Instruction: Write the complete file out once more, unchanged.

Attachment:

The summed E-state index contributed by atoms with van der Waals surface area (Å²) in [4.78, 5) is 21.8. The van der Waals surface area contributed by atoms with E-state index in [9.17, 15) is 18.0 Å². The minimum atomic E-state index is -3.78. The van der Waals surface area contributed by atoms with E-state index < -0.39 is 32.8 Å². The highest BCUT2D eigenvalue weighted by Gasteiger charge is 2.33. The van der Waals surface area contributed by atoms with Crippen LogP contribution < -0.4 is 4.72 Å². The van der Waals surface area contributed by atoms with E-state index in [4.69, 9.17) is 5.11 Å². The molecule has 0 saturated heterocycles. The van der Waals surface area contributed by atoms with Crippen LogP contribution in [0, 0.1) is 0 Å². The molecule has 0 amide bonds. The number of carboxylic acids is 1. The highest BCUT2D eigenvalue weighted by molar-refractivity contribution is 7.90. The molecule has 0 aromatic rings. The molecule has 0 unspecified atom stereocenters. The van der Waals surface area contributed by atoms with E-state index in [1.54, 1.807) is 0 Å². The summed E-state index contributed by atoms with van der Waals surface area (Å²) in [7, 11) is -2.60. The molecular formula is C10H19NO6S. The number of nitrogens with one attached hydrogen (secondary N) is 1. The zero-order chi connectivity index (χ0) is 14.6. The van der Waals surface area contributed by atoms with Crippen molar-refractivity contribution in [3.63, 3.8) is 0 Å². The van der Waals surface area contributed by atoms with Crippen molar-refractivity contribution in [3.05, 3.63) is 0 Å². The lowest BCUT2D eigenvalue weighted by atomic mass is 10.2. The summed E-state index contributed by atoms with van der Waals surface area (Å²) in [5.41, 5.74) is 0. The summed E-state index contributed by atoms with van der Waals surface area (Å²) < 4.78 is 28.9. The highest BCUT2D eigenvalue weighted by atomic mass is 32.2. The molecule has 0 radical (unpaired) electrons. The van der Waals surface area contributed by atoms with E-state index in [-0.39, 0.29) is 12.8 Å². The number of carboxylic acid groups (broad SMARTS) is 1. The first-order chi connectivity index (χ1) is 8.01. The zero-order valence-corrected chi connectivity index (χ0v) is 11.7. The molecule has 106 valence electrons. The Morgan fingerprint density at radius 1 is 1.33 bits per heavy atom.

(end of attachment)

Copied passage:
The summed E-state index contributed by atoms with van der Waals surface area (Å²) in [4.78, 5) is 21.8. The van der Waals surface area contributed by atoms with E-state index in [9.17, 15) is 18.0 Å². The minimum atomic E-state index is -3.78. The van der Waals surface area contributed by atoms with E-state index < -0.39 is 32.8 Å². The highest BCUT2D eigenvalue weighted by Gasteiger charge is 2.33. The van der Waals surface area contributed by atoms with Crippen LogP contribution < -0.4 is 4.72 Å². The van der Waals surface area contributed by atoms with E-state index in [4.69, 9.17) is 5.11 Å². The molecule has 0 saturated heterocycles. The van der Waals surface area contributed by atoms with Crippen LogP contribution in [0, 0.1) is 0 Å². The molecule has 0 amide bonds. The number of carboxylic acids is 1. The highest BCUT2D eigenvalue weighted by molar-refractivity contribution is 7.90. The molecule has 0 aromatic rings. The molecule has 0 unspecified atom stereocenters. The van der Waals surface area contributed by atoms with E-state index in [1.54, 1.807) is 0 Å². The summed E-state index contributed by atoms with van der Waals surface area (Å²) in [7, 11) is -2.60. The molecular formula is C10H19NO6S. The number of nitrogens with one attached hydrogen (secondary N) is 1. The zero-order chi connectivity index (χ0) is 14.6. The van der Waals surface area contributed by atoms with Crippen molar-refractivity contribution in [3.63, 3.8) is 0 Å². The van der Waals surface area contributed by atoms with Crippen molar-refractivity contribution in [3.05, 3.63) is 0 Å². The lowest BCUT2D eigenvalue weighted by atomic mass is 10.2. The summed E-state index contributed by atoms with van der Waals surface area (Å²) in [5.41, 5.74) is 0. The summed E-state index contributed by atoms with van der Waals surface area (Å²) < 4.78 is 28.9. The highest BCUT2D eigenvalue weighted by atomic mass is 32.2. The molecule has 0 radical (unpaired) electrons. The van der Waals surface area contributed by atoms with E-state index in [-0.39, 0.29) is 12.8 Å². The number of carboxylic acid groups (broad SMARTS) is 1. The first-order chi connectivity index (χ1) is 8.01. The zero-order valence-corrected chi connectivity index (χ0v) is 11.7. The molecule has 106 valence electrons. The Morgan fingerprint density at radius 1 is 1.33 bits per heavy atom.